It was within this volatile atmosphere of political upheaval and business uncertainty that a group of Charleston businessmen met at Mrs. Swallows Tavern and organized the Chamber of Commerce. Today it is called the Charleston Metro Chamber of Commerce.

1777 – American Revolution.

Henry Laurens’ term as President of the Continental Congress ended. He was elected after John Hancock’s retirement due to ill health. During his term, Laurens dealt with the conspiracy to replace George Washington as commander-in-chief, perpetuated by several members of Congress and the military.

1806 – Elections

Charles Pinckney was elected to his third term as governor.


John Olmsted delivered a set of plans for Hampton Park.

John Charles Olmsted was the nephew and adopted son of Frederick Law Olmsted, was an American landscape architect. With his brother, Frederick Law Olmsted, Jr., he founded Olmsted Brothers, a landscape design firm in Brookline, Massachusetts. The firm is famous for designing many urban parks, college campuses, and other public places. John Olmsted’s body of work from over 40 years

John Olmsted

John Olmsted

as a landscape architect has left its mark on the American urban landscape, carrying his design philosophy of integrated park systems into new cities such as Portland, Maine; Portland, Oregon; Seattle, Spokane, Dayton, and, f course, Charleston. In these cities, he pioneered his comprehensive planning philosophy of integrating civic buildings, roads, parks, and greenspaces into livable urban areas.

Olmsted also designed individual parks in New Orleans; Watertown, New York; and Chicago. His work in park design led to commissions for numerous institutions such as school campuses, civic buildings, and state capitols, as well as designs for large residential areas, including roads and schools. His work in comprehensive planning for the communities surrounding industrial plants and factories is considered especially noteworthy.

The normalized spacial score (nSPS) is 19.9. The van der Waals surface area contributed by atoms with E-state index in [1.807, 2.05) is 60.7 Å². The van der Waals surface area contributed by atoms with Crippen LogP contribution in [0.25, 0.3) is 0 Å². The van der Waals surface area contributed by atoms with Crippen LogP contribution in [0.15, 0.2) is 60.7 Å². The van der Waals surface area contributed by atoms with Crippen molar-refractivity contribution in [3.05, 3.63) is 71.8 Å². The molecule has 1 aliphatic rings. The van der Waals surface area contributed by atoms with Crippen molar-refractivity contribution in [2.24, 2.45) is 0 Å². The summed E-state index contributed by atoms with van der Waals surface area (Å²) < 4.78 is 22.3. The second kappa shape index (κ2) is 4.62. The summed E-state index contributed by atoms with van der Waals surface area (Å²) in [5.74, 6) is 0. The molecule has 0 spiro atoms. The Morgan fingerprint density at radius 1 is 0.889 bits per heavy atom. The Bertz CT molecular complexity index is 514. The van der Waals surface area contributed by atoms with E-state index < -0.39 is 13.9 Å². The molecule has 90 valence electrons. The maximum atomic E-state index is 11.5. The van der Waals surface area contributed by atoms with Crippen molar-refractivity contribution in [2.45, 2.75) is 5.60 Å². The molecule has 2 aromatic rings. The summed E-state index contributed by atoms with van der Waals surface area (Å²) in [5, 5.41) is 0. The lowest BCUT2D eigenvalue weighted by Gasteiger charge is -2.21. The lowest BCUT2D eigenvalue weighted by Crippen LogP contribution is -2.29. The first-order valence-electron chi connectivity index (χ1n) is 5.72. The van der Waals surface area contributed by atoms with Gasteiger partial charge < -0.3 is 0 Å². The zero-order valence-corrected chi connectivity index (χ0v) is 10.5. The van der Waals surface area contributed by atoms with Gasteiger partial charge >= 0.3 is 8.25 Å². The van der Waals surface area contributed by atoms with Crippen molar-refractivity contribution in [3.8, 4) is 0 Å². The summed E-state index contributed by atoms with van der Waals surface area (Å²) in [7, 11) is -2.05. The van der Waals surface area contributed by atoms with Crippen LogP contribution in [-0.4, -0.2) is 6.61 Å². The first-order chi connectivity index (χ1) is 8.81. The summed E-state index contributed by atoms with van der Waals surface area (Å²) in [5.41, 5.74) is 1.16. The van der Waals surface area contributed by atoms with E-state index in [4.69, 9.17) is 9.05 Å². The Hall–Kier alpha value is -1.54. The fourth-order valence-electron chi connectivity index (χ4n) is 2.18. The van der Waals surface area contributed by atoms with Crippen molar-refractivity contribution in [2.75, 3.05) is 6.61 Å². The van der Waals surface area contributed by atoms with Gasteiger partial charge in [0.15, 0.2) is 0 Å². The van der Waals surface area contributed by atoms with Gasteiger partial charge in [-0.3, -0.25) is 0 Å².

Today In Charleston History: September 10


Henry Laurens wrote about the wasteful use of live oak trees across South Carolina. The words come across as eerily prophetic in more ways than just environmental responsibility:

The day is not distant in the long tract of Time, when we shall be stripped of that essential article [live Oaks]. The Europeans will laugh at us, our Children will rue the folly of their Fathers.  For every live Oak you cut down you ought to Plant ten young trees … but few of us Southern Americans have patience to look forty years forward, we are for grasping all the golden Eggs at once. 


Charleston Mercury: 
“A wife should be like a roasted lamb – tender and nicely dressed … And without sauce.”


Scene in Hampton Park Charleston, SCTrolley cars made their first run on the new Hampton Park loop. Hampton Park had just opened to the public and was drawing huge crowds of people from downtown Charleston. At this point two Charleston trolley companies were operating 30 horse-drawn trolley cars daily.

Hampton Park was built on the site of (and out of the dismantling of) the Expo Grounds that had closed the year before. 


Trolley car on Rutledge Avenue. This route ran all the north to Hampton Park.